The goal of this project is to characterize the mechanisms governing the evolution of Vibrio cholerae strains with epidemic potential within the context of a natural endemic environment. Emphasis will be placed on molecular genetic analysis of the role of vibriophages (bacterial viruses that grow on Vibrio species) in horizontal transfer of virulence-related genes, and in modulating V. cholerae population dynamics in the environment. Vibriophages will be isolated from 10 environmental surveillance sites in Bangladesh and characterized with respect to their host range, environmental prevalence, and ability to package and transfer V. cholerae DNA encoding virulence-related genes. Any phage that correlates negatively or positively with the presence of specific subgroups of V. cholerae will be monitored more closely with specific PCR or nucleic acid probes. In this way we hope to assess the phages ability to modulate the prevalence of specific V. cholerae strains, thereby affecting the ability of these strains to cause outbreaks of cholera. Environmental and clinical V. cholerae strains will also be collected, analyzed by microarray, DNA sequencing, and genetic fingerprinting methods to establish the phylogenetic relationships among the strains. The virulence gene content of the collected strains will be determined, and variant alleles of certain genes will be tested for their ability to mediate virulence-related functions (e.g., intestinal colonization). Clinical isolates that do not possess known colonization factor genes will be subjected to genetic analysis in order to identify the novel determinants carried by these strains. V. cholerae present in cholera stools have been reported to show increased infectivity in infant mice. We will examine this phenomenon using a variety of approaches including physiology assays, expression profiling with V. cholerae microarrays and quantitative chemotaxis assays. The results of this project will not only provide a full understanding of the processes by which pathogenic V. cholerae strains emerge, evolve, and transmit, but will also guide the development of surveillance and preventive measures that can be used to combat cholera in a cholera endemic area.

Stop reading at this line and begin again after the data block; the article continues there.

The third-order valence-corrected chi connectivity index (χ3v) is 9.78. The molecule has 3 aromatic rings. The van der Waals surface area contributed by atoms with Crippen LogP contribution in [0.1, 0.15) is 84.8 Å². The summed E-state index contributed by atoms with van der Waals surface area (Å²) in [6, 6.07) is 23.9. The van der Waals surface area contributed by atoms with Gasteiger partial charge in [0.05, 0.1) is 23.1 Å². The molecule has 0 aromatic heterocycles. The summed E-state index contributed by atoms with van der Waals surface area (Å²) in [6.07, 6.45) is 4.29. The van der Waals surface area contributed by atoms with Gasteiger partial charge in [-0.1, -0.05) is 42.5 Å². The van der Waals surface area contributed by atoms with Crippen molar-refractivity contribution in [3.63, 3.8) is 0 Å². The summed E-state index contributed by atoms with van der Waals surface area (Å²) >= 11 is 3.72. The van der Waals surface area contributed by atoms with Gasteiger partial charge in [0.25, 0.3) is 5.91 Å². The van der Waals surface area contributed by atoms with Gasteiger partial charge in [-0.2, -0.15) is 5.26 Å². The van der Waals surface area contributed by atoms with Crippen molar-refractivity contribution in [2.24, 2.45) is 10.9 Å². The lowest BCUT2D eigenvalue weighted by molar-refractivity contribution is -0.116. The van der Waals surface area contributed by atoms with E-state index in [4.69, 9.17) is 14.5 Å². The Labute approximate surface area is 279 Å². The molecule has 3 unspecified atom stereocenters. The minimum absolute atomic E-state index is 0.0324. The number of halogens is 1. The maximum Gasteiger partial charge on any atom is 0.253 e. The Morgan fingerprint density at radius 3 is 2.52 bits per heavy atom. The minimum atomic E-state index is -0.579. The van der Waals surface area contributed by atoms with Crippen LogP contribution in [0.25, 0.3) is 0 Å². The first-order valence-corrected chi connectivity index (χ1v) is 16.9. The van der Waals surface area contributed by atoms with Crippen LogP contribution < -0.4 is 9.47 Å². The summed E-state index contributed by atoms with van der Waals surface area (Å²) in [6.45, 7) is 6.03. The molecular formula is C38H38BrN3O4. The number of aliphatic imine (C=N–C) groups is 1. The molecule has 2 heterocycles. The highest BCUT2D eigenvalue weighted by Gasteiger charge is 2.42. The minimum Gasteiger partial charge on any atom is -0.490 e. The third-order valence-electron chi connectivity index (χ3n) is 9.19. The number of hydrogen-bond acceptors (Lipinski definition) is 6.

National Institute of Health (NIH)
National Institute of General Medical Sciences (NIGMS)
Research Project (R01)
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Special Emphasis Panel (ZRG1-BM-1 (05))
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Eckstrand, Irene A
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Harvard University
Schools of Medicine
United States
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